Euthanasia and Assisted Suicide

Morality, science, and Belgium’s child euthanasia law

Originally posted on the OUP blog. Reposted with the permission of the author

Tony Hope is a Uehiro fellow, Emeritus Professor of Medical Ethics at the University of Oxford and the author of Medical Ethics: A Very Short Introduction.
Science and morality are often seen as poles apart. Doesn’t science deal with facts, and morality with, well, opinions? Isn’t science about empirical evidence, and morality about philosophy? In my view this is wrong. Science and morality are neighbours. Both are rational enterprises. Both require a combination of conceptual analysis, and empirical evidence. Many, perhaps most moral disagreements hinge on disagreements over evidence and facts, rather than disagreements over moral principle.

Consider the recent child euthanasia law in Belgium that allows a child to be killed – as a mercy killing – if: (a) the child has a serious and incurable condition with death expected to occur within a brief period; (b) the child is experiencing constant and unbearable suffering; (c) the child requests the euthanasia and has the capacity of discernment – the capacity to understand what he or she is requesting; and, (d) the parents agree to the child’s request for euthanasia. The law excludes children with psychiatric disorders. No one other than the child can make the request.

Is this law immoral?

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Murder or mercy?

The newspapers today are full of the horrifying story of three children who were found dead in their family home in South London on Tuesday.  The children had all apparently been diagnosed with a severe genetic disorder (spinal muscular atrophy), that was likely to lead to death in early childhood. Their mother has today been charged with their murder.

There are relatively few details available at this stage, and doubtless more will emerge over coming days and months. It would be premature to comment on the specific circumstances of the case (and the family has asked the public and media to refrain from speculation). However, it is likely that as those details do emerge that commentary on the case will take up one of two themes. Some commentators will point to the enormous strain of caring for severely disabled and terminally ill children, and perhaps bemoan the lack of available supportive services. Others (perhaps with disability or with personal experience of caring for the disabled) will react with horror at the idea of a parent killing their child, and reject any attempt to use child disability as a form of excuse for the crime. Continue reading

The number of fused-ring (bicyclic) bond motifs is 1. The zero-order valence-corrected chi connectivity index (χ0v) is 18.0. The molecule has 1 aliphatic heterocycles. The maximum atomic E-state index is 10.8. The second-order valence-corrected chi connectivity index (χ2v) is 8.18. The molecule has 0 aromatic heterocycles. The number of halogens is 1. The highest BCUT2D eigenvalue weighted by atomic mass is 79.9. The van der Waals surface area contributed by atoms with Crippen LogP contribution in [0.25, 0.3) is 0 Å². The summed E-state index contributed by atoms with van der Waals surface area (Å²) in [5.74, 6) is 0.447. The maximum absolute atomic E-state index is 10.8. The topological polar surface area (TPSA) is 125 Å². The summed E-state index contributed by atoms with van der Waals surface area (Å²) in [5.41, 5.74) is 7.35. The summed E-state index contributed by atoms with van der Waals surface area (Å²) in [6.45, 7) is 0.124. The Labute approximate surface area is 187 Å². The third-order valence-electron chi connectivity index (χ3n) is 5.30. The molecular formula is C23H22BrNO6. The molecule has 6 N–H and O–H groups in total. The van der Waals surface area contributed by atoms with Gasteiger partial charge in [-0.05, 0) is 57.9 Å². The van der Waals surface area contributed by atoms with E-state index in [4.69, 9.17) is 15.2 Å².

How the Danziger Story Advances the Abortion Debate in America: Actual Futures, Moral Status, and Common Ground

It has become commonplace in recent years to note that the ‘abortion debate’ in America has become entrenched. Indeed, there seem to be few issues in contemporary politics that elicit less common ground than the abortion debate finds in its stalwartly pro-choice and pro-life opponents. It is just as common, if not more so, these days to speak of the ‘attack on Roe v. Wade’ or ‘the attack on women’s rights,’ particularly in light of recent findings that more abortion restrictions were enacted between 2011 and 2013 in the U.S. than in the entire previous decade. Now more than ever, especially for the pro-choice movement, it is necessary to conceptualize novel approaches to the questions of the beginning, end, and quality of life that sit at the heart of the abortion debate. Here I examine a recent case and how it has the potential to advance this debate. Continue reading

Assisted Suicide in Scotland

Kevin McKenna offers a spirited critique (http://www.theguardian.com/commentisfree/2014/feb/01/assisted-suicide-bill-scotland) of Margo MacDonald’s bill on assisted suicide, proposed recently to the Scottish Parliament.

 Behind the rhetorical references to the ‘culture of death’ MacDonald is seeking to introduce in Scotland, and her ‘deathly obsession’, there are some old arguments, which remain as weak as ever. Continue reading

Three Arguments Against the Belgian Child Euthanasia Bill Criticised

By Luke J Davies. Follow Luke on Twitter.

Last week the upper house of the Belgian Federal Parliament voted (50 to 17) that euthanasia should be legal for children suffering from a terminal illness that is causing severe physical pain. [1] The bill legalizing the practice requires that the child understand what euthanasia is, and that parents provide their written consent. Unlike the Netherlands, which allows euthanasia for children over the age of 12, there will be no minimum age in Belgium. (Find the story here, here, here, and here.)